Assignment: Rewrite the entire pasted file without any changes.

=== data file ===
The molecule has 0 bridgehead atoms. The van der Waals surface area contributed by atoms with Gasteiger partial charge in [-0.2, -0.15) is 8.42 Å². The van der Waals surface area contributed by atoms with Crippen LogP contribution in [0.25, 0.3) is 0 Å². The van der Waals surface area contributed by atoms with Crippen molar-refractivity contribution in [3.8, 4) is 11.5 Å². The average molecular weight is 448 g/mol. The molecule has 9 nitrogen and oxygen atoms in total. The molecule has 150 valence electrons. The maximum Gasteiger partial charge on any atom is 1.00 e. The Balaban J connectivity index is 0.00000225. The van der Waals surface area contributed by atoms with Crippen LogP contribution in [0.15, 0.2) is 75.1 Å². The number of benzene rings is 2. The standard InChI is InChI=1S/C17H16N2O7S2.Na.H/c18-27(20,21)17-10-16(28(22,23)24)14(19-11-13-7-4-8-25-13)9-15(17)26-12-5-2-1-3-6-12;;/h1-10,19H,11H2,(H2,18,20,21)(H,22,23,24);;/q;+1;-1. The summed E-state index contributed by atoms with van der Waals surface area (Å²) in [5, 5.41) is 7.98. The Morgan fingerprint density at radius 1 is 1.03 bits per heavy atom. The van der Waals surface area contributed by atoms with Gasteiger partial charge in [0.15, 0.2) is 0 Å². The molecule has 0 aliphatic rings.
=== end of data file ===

The molecule has 0 bridgehead atoms. The van der Waals surface area contributed by atoms with Gasteiger partial charge in [-0.2, -0.15) is 8.42 Å². The van der Waals surface area contributed by atoms with Crippen LogP contribution in [0.25, 0.3) is 0 Å². The van der Waals surface area contributed by atoms with Crippen molar-refractivity contribution in [3.8, 4) is 11.5 Å². The average molecular weight is 448 g/mol. The molecule has 9 nitrogen and oxygen atoms in total. The molecule has 150 valence electrons. The maximum Gasteiger partial charge on any atom is 1.00 e. The Balaban J connectivity index is 0.00000225. The van der Waals surface area contributed by atoms with Crippen LogP contribution in [0.15, 0.2) is 75.1 Å². The number of benzene rings is 2. The standard InChI is InChI=1S/C17H16N2O7S2.Na.H/c18-27(20,21)17-10-16(28(22,23)24)14(19-11-13-7-4-8-25-13)9-15(17)26-12-5-2-1-3-6-12;;/h1-10,19H,11H2,(H2,18,20,21)(H,22,23,24);;/q;+1;-1. The summed E-state index contributed by atoms with van der Waals surface area (Å²) in [5, 5.41) is 7.98. The Morgan fingerprint density at radius 1 is 1.03 bits per heavy atom. The van der Waals surface area contributed by atoms with Gasteiger partial charge in [0.15, 0.2) is 0 Å². The molecule has 0 aliphatic rings.